I'm torn about this book. I purchased it with the hopes that I'd learn more about the history of Bisbee, Arizona. Bisbee is a tiny mining town just 25 minutes or so south of Tombstone, Arizona. I've visited a few times and plan on visiting there again soon. So with that in mind, I was hoping to get some background and history on the town, maybe some juicy stories. No such luck. This book, although beautifully written, was more about the authors life. He talks about the desert, the various desert plants (he spends chapters on that), his time in the Army at Ft. Huachuca and other aspects of his life. Finally, about 3/4 of the way through the book he begins to talk about Tombstone (briefly) and Bisbee. This is definitely not a history book on Bisbee at all, but more of an autobiography but geared more towards naturalists then historians. I will say though, that his descriptions of the Arizona desert are the best I've ever read. It's worth a read for anyone planning to visit Southern Arizona or anyone who really loves the desert. It's very accurate in that respect and he does write extremely well. Too bad he didn't give the reader more information about Bisbee itself. He should have named this one "My Trip Through the Desert and Down Memory Lane".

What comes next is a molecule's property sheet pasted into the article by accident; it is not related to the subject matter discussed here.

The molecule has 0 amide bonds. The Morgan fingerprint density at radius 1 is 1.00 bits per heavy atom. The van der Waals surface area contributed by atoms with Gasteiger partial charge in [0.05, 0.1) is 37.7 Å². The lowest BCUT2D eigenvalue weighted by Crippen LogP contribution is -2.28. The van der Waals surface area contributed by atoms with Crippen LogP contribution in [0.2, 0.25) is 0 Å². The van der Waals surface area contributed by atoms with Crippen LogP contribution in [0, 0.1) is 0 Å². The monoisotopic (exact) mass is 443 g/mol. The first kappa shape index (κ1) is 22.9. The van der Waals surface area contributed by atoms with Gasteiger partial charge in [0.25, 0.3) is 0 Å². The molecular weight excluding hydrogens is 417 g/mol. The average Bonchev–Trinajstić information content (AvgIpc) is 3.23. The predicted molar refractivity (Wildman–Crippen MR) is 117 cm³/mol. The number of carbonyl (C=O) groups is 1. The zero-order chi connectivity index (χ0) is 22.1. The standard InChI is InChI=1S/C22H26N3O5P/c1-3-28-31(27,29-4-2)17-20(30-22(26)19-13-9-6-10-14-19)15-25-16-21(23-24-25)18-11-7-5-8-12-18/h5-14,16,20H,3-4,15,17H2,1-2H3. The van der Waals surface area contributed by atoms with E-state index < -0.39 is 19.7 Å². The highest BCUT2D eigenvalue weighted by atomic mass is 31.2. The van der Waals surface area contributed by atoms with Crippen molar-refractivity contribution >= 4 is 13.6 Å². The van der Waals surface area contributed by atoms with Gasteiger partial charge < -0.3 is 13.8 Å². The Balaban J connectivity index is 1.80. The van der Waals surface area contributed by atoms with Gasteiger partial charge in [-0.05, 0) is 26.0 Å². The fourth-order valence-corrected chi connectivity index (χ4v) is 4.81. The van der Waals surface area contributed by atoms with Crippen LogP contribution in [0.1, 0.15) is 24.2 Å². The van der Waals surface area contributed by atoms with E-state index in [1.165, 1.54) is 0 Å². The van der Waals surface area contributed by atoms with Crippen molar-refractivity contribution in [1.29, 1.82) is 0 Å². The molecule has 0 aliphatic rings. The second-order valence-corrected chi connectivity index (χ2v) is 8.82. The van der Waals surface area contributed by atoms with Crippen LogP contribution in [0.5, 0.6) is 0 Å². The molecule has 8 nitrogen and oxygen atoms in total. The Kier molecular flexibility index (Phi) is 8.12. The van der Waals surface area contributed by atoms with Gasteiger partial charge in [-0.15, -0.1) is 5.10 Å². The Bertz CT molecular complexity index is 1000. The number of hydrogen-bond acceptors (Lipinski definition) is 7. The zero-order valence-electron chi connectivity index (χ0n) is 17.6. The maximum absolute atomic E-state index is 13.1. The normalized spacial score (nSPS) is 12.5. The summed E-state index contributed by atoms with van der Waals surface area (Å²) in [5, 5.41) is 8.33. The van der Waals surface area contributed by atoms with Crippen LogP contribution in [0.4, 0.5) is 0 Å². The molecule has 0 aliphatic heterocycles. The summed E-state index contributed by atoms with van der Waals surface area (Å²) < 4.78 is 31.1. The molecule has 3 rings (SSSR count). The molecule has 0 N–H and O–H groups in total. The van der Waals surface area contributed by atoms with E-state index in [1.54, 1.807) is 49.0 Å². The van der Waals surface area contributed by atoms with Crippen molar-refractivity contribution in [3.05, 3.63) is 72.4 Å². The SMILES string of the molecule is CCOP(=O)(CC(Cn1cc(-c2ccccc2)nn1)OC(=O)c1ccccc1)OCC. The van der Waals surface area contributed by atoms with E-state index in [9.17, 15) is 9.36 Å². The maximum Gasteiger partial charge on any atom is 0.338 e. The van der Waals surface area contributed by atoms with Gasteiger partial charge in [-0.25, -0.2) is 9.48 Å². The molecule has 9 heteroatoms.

I really enjoyed this book. I'm a visitor to Bisbee and love it there. I learned alot about the history and present of the area, the plant life, economy, etc. It's well written, kind of hard to put down for non-fiction.
It is truly the case that this book is about the journey, not the destination. And oh what a wonderful, absorbing journey it is. Meticulous observation is made of the landscape, geology and topography within a trip that takes just two hours in a speeding car. Most traveler's will scarcely glimpse the arid, but remarkably varied landscape on the way to Bisbee, Arizona's genuine charms and burgeoning T-shirt shops.
This is a contemplative book by a fine naturalist and observer who not incidentally writes with captivating skill.